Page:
Wednesday, April 20, 2005

Government Service: Oxymoron of the Week

Social Security

This happened a few days ago, but I can only write about it now because I can only now do so without using multiple expletives.

Went to the Social Security office in DC to get the bambina her SS number. Made a point of checking and re-checking the website to ensure that I brought all of the relevant and required documents. Even went so far as to print off the web page that outlines the relevant and required documents so as to avoid any dyspeptic bureaucrat from capriciously deciding that I didn’t have what was needed.

Nice try, Haggis.

Got there. Got my number (9). Saw that the “Now Being Served” machine said “88” and so settled in. Waited for almost two hours (with baby in tow). Finally got called to the window, only to be told that I did not have all of the relevant and required documents.

You see, friends, apparently when the SS Administration tells you to bring your Adoption Decree, they also mean to bring the English translation of the adoption decree. In addition, the fact that the adoption decree is written entirely in English with the exception of the “filler” language, is immaterial. They MUST have the official translation.

Go with me here. The adoption decree simply proves that the child for whom you are seeking a social security number is indeed yours. My adoption decree from China says, in English, “Adoption Decree” on the front and then says in Chinese something like, “Be it known to all person blah blah that…” followed by (in English): my name, birth date, address, parental status and date of adoption. Followed by the bambina’s name, birth date and a photo of me and her thereon affixed. CLEARLY the Chinese government would not take a photo of a random woman and a random baby to affix to some fake document so the baby could receive non-existent benefits from the US government in 65 years. CLEARLY the adoption decree as written provided all of the necessary information the Social Security Administration requires for the acquisition of a number. But the clerk was having none of it. He absolutely had to have the translation, which I might add, is a document typed up on a typewriter on an 8.5 x 11 sheet of paper and notarized in China. Wow. Now THAT sounds far more official and legitimate than an actual leather-bound/signed and sealed official Chinese government adoption decree covered in a plastic casing, doesn’t it?!!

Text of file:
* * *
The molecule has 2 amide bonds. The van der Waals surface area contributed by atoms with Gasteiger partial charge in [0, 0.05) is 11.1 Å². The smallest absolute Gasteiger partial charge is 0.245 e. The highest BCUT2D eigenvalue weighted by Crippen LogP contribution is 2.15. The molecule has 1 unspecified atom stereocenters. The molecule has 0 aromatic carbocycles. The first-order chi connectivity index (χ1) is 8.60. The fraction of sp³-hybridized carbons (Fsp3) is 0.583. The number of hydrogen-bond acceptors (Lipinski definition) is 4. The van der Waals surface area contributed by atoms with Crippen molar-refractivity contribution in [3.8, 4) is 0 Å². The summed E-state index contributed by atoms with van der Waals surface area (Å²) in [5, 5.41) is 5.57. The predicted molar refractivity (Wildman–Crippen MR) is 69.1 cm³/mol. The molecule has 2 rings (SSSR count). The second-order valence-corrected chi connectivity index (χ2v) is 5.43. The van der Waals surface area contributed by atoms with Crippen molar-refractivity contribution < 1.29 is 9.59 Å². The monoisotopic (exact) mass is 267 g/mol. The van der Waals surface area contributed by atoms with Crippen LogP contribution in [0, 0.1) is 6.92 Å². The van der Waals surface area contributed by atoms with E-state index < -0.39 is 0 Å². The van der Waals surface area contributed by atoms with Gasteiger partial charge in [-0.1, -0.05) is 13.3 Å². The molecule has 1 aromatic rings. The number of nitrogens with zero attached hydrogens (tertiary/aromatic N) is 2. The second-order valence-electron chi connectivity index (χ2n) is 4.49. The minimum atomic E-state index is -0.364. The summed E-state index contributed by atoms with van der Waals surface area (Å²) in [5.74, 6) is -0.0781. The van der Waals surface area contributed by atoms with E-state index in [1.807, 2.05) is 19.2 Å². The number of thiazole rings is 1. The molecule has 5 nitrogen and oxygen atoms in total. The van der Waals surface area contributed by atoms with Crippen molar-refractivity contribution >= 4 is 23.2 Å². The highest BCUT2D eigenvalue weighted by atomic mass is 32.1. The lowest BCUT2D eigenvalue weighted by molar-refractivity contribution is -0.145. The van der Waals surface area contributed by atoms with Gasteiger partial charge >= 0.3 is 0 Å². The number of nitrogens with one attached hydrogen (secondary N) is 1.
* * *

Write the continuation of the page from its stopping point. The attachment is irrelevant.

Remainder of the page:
I implored him, I damn near begged him, I got snarky. Nothing worked. The highlight of this man’s day was saying “No” to some bee-atch who thinks she can just walk in here with a Chinese kid and act like she’s an American.

Which leads to the other annoying, infuriating occurrence. He then started telling me that my daughter is not a citizen anyway, so why not just come back later so that she can get her number as a citizen rather than a resident alien. I started telling him that the law was changed in January 2004 that foreign adoptees were considered American citizens from the moment they left customs at the US airport. When we walked out of Dulles Airport, the bambina was as American as you and me. Do we have the paperwork from Homeland Security yet to prove it? Nope. But the whole point of the law change was so that new adoptees would not have to apply like standard immigrants for citizenship. So here I was, in the social security office, telling this guy the law, which he couldn’t even begin to comprehend. He kept saying, “that is just not possible. She has to go and apply to be a citizen like anyone else” and I kept telling him he was mistaken.

As you can imagine, when you find yourself with a Soviet-style bureaucrat who nitpicks your documents and doesn’t know his own profession’s relevant legal statutes, you know you are beaten and will not win. So I took my stuff and walked away, almost three hours after arriving, with a little bambina who had been a complete darling in a 90 degree government office for three hours, with nothing to show for it but raised blood pressure and a burning desire to decimate the moron clerk on my blog.